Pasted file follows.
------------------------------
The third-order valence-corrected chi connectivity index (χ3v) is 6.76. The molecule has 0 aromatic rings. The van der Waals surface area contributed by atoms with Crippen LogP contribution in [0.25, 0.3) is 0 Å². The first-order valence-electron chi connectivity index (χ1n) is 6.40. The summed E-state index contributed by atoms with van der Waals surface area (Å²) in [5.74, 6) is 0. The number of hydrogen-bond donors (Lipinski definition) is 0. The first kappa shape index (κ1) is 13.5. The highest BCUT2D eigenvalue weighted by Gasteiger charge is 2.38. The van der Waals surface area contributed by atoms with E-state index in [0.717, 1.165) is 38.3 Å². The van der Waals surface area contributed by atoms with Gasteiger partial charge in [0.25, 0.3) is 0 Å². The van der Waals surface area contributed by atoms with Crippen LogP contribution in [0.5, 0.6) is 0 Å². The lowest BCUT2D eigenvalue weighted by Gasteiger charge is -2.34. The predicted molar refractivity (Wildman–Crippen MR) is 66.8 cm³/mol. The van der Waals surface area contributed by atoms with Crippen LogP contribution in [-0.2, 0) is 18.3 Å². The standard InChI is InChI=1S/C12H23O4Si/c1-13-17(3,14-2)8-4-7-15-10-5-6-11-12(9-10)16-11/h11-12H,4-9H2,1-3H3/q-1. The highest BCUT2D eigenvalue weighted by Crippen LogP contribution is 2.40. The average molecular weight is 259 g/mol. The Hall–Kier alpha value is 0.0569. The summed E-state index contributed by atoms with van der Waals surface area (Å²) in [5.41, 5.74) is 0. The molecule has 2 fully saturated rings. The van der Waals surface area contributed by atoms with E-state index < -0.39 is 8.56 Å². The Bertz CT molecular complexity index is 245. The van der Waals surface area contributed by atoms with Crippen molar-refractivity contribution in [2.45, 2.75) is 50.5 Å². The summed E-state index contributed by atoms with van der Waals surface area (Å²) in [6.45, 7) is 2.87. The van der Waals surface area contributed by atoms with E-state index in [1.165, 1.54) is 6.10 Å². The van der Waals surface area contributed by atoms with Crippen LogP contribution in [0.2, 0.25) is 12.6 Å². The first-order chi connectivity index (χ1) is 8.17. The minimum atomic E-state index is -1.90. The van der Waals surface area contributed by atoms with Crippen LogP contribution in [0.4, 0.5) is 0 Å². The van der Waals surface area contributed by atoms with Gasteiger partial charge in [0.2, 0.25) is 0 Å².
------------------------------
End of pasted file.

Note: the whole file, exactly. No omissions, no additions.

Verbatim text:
The third-order valence-corrected chi connectivity index (χ3v) is 6.76. The molecule has 0 aromatic rings. The van der Waals surface area contributed by atoms with Crippen LogP contribution in [0.25, 0.3) is 0 Å². The first-order valence-electron chi connectivity index (χ1n) is 6.40. The summed E-state index contributed by atoms with van der Waals surface area (Å²) in [5.74, 6) is 0. The number of hydrogen-bond donors (Lipinski definition) is 0. The first kappa shape index (κ1) is 13.5. The highest BCUT2D eigenvalue weighted by Gasteiger charge is 2.38. The van der Waals surface area contributed by atoms with E-state index in [0.717, 1.165) is 38.3 Å². The van der Waals surface area contributed by atoms with Gasteiger partial charge in [0.25, 0.3) is 0 Å². The van der Waals surface area contributed by atoms with Crippen LogP contribution in [0.5, 0.6) is 0 Å². The lowest BCUT2D eigenvalue weighted by Gasteiger charge is -2.34. The predicted molar refractivity (Wildman–Crippen MR) is 66.8 cm³/mol. The van der Waals surface area contributed by atoms with Crippen LogP contribution in [-0.2, 0) is 18.3 Å². The standard InChI is InChI=1S/C12H23O4Si/c1-13-17(3,14-2)8-4-7-15-10-5-6-11-12(9-10)16-11/h11-12H,4-9H2,1-3H3/q-1. The highest BCUT2D eigenvalue weighted by Crippen LogP contribution is 2.40. The average molecular weight is 259 g/mol. The Hall–Kier alpha value is 0.0569. The summed E-state index contributed by atoms with van der Waals surface area (Å²) in [5.41, 5.74) is 0. The molecule has 2 fully saturated rings. The van der Waals surface area contributed by atoms with E-state index < -0.39 is 8.56 Å². The Bertz CT molecular complexity index is 245. The van der Waals surface area contributed by atoms with Crippen molar-refractivity contribution in [2.45, 2.75) is 50.5 Å². The summed E-state index contributed by atoms with van der Waals surface area (Å²) in [6.45, 7) is 2.87. The van der Waals surface area contributed by atoms with E-state index in [1.165, 1.54) is 6.10 Å². The van der Waals surface area contributed by atoms with Crippen LogP contribution in [0.2, 0.25) is 12.6 Å². The first-order chi connectivity index (χ1) is 8.17. The minimum atomic E-state index is -1.90. The van der Waals surface area contributed by atoms with Crippen LogP contribution in [0.4, 0.5) is 0 Å². The van der Waals surface area contributed by atoms with Gasteiger partial charge in [0.2, 0.25) is 0 Å².